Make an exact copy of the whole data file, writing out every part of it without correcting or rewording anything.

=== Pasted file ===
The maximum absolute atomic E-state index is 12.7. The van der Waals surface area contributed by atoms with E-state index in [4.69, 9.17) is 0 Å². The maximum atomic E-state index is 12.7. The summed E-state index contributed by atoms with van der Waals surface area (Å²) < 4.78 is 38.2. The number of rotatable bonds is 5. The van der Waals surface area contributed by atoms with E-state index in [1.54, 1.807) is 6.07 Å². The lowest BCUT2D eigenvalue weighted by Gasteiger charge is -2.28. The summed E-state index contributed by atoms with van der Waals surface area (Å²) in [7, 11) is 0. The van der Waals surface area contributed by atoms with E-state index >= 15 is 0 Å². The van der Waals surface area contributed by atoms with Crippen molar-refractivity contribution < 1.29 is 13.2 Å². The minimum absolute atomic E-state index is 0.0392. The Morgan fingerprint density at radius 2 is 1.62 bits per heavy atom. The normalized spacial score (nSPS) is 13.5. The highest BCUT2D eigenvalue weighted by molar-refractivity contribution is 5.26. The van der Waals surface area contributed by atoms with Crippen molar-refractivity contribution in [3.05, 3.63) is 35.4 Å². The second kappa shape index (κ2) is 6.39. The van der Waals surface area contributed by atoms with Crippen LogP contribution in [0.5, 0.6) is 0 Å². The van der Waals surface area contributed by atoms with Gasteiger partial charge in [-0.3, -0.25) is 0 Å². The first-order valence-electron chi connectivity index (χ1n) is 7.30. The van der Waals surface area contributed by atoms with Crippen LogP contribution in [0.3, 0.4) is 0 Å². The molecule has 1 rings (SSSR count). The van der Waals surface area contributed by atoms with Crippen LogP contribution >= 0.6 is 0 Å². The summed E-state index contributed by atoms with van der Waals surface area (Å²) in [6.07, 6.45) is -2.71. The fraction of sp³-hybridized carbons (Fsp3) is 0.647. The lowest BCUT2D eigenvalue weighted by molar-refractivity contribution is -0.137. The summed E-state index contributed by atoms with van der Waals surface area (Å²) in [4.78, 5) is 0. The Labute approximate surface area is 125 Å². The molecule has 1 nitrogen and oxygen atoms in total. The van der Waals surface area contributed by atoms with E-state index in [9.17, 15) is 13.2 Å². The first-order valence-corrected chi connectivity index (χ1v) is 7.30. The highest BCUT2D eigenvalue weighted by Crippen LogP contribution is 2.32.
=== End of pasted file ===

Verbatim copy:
The maximum absolute atomic E-state index is 12.7. The van der Waals surface area contributed by atoms with E-state index in [4.69, 9.17) is 0 Å². The maximum atomic E-state index is 12.7. The summed E-state index contributed by atoms with van der Waals surface area (Å²) < 4.78 is 38.2. The number of rotatable bonds is 5. The van der Waals surface area contributed by atoms with E-state index in [1.54, 1.807) is 6.07 Å². The lowest BCUT2D eigenvalue weighted by Gasteiger charge is -2.28. The summed E-state index contributed by atoms with van der Waals surface area (Å²) in [7, 11) is 0. The van der Waals surface area contributed by atoms with E-state index >= 15 is 0 Å². The van der Waals surface area contributed by atoms with Crippen molar-refractivity contribution < 1.29 is 13.2 Å². The minimum absolute atomic E-state index is 0.0392. The Morgan fingerprint density at radius 2 is 1.62 bits per heavy atom. The normalized spacial score (nSPS) is 13.5. The highest BCUT2D eigenvalue weighted by molar-refractivity contribution is 5.26. The van der Waals surface area contributed by atoms with Crippen molar-refractivity contribution in [3.05, 3.63) is 35.4 Å². The second kappa shape index (κ2) is 6.39. The van der Waals surface area contributed by atoms with Crippen LogP contribution in [0.5, 0.6) is 0 Å². The van der Waals surface area contributed by atoms with Gasteiger partial charge in [-0.3, -0.25) is 0 Å². The first-order valence-electron chi connectivity index (χ1n) is 7.30. The van der Waals surface area contributed by atoms with Crippen LogP contribution in [0.3, 0.4) is 0 Å². The molecule has 1 rings (SSSR count). The van der Waals surface area contributed by atoms with Crippen LogP contribution >= 0.6 is 0 Å². The summed E-state index contributed by atoms with van der Waals surface area (Å²) in [6.07, 6.45) is -2.71. The fraction of sp³-hybridized carbons (Fsp3) is 0.647. The lowest BCUT2D eigenvalue weighted by molar-refractivity contribution is -0.137. The summed E-state index contributed by atoms with van der Waals surface area (Å²) in [4.78, 5) is 0. The Labute approximate surface area is 125 Å². The molecule has 1 nitrogen and oxygen atoms in total. The van der Waals surface area contributed by atoms with E-state index in [9.17, 15) is 13.2 Å². The first-order valence-corrected chi connectivity index (χ1v) is 7.30. The highest BCUT2D eigenvalue weighted by Crippen LogP contribution is 2.32.